Hierodoris extensilis facts for kids
Quick facts for kidsHierodoris extensilis
This species was first described by Robert J. B. Hoare in 2012 and named Heliostibes extensilis. The holotype specimen is held at the New Zealand Arthropod Collection.
The wingspan of the male H. extensilis moth is 13–15.5 mm and the female is 12–17.5 mm. This species is visually similar to its close relatives Hierodoris frigida, H. polita and H. gerontion. H. extensilis can be distinguished from both H. frigida and H. polita as it has a whitish hind-wing base. It has a white-scaled surface to its exterior labial palpi and does not have the transverse white forewing fascia of H. polita. H. extensilis can be distinguished from H. gerontion as H. extensilis has shining leaden scales on its forewings, a dark fringe but does not have the curved white subbasal fascia of H. gerontion.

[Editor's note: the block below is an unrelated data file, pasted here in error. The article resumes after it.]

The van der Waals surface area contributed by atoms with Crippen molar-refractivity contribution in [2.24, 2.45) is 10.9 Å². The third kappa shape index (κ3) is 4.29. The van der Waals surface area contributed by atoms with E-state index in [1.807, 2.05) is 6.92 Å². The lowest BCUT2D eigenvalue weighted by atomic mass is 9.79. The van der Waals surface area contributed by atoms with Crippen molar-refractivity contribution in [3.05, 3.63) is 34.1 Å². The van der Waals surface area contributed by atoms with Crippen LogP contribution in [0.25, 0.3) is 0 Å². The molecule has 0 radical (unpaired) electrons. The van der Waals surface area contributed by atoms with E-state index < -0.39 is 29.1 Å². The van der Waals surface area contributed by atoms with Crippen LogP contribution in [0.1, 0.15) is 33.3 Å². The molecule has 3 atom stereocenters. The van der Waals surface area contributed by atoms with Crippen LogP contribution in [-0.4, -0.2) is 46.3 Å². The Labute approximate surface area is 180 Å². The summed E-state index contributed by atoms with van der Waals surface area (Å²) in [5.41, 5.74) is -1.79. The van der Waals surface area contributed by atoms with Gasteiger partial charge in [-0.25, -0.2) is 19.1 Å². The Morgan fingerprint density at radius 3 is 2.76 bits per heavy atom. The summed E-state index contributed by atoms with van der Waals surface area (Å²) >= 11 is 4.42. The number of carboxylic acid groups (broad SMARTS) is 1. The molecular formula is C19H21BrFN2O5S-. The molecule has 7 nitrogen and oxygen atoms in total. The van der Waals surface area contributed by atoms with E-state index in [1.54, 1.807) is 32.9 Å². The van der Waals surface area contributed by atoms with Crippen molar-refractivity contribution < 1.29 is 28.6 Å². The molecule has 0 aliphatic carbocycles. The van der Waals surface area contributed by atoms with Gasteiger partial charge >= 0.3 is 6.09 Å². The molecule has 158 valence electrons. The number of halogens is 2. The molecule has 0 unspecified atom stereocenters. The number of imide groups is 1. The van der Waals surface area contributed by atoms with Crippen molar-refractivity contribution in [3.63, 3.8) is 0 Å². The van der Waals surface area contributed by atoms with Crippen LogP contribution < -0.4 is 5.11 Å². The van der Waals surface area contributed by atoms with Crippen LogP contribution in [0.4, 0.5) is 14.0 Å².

The female of this species has an extremely long telescopic ovipositor. It has been hypothesised that this feature enables the females to lay eggs beneath the surface of the sand close to host plant roots.
Biology and behaviour
H. extensilis has been collected in early February.
Habitat and host plants
This species occurs in granite sand plains and gravel field habitat. The host plant of the larvae of this species is unknown.
H. extensilis has been classified as having the "At Risk, Naturally Uncommon" conservation status under the New Zealand Threat Classification System.
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